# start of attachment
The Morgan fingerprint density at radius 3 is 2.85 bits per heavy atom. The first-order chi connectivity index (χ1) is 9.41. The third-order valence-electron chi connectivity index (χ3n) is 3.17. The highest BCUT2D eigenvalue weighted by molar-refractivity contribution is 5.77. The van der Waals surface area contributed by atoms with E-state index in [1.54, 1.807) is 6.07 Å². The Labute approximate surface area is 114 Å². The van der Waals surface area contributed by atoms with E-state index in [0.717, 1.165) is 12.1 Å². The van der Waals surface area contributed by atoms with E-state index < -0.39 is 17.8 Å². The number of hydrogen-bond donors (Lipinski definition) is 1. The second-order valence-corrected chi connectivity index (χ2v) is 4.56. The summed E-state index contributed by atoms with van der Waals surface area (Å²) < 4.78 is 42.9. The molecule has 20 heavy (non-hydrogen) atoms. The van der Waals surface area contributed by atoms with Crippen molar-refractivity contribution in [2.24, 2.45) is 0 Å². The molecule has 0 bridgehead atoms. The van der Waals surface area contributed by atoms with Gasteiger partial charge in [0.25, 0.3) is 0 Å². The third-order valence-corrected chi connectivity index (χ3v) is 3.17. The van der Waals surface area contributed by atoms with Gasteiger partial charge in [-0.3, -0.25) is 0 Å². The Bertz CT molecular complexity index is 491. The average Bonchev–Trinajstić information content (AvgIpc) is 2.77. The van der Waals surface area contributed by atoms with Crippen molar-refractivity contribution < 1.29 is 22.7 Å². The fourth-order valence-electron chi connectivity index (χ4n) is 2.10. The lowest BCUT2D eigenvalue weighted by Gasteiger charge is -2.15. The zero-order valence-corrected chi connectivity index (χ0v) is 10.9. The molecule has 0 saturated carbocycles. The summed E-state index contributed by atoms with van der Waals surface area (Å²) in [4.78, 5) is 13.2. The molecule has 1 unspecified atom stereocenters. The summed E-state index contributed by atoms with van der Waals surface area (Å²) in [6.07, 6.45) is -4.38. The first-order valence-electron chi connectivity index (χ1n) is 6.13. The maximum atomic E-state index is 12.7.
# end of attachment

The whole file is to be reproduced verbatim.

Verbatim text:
The Morgan fingerprint density at radius 3 is 2.85 bits per heavy atom. The first-order chi connectivity index (χ1) is 9.41. The third-order valence-electron chi connectivity index (χ3n) is 3.17. The highest BCUT2D eigenvalue weighted by molar-refractivity contribution is 5.77. The van der Waals surface area contributed by atoms with E-state index in [1.54, 1.807) is 6.07 Å². The Labute approximate surface area is 114 Å². The van der Waals surface area contributed by atoms with E-state index in [0.717, 1.165) is 12.1 Å². The van der Waals surface area contributed by atoms with E-state index < -0.39 is 17.8 Å². The number of hydrogen-bond donors (Lipinski definition) is 1. The second-order valence-corrected chi connectivity index (χ2v) is 4.56. The summed E-state index contributed by atoms with van der Waals surface area (Å²) < 4.78 is 42.9. The molecule has 20 heavy (non-hydrogen) atoms. The van der Waals surface area contributed by atoms with Crippen molar-refractivity contribution in [2.24, 2.45) is 0 Å². The molecule has 0 bridgehead atoms. The van der Waals surface area contributed by atoms with Gasteiger partial charge in [0.25, 0.3) is 0 Å². The third-order valence-corrected chi connectivity index (χ3v) is 3.17. The van der Waals surface area contributed by atoms with Gasteiger partial charge in [-0.3, -0.25) is 0 Å². The Bertz CT molecular complexity index is 491. The average Bonchev–Trinajstić information content (AvgIpc) is 2.77. The van der Waals surface area contributed by atoms with Crippen molar-refractivity contribution < 1.29 is 22.7 Å². The fourth-order valence-electron chi connectivity index (χ4n) is 2.10. The lowest BCUT2D eigenvalue weighted by Gasteiger charge is -2.15. The zero-order valence-corrected chi connectivity index (χ0v) is 10.9. The molecule has 0 saturated carbocycles. The summed E-state index contributed by atoms with van der Waals surface area (Å²) in [4.78, 5) is 13.2. The molecule has 1 unspecified atom stereocenters. The summed E-state index contributed by atoms with van der Waals surface area (Å²) in [6.07, 6.45) is -4.38. The first-order valence-electron chi connectivity index (χ1n) is 6.13. The maximum atomic E-state index is 12.7.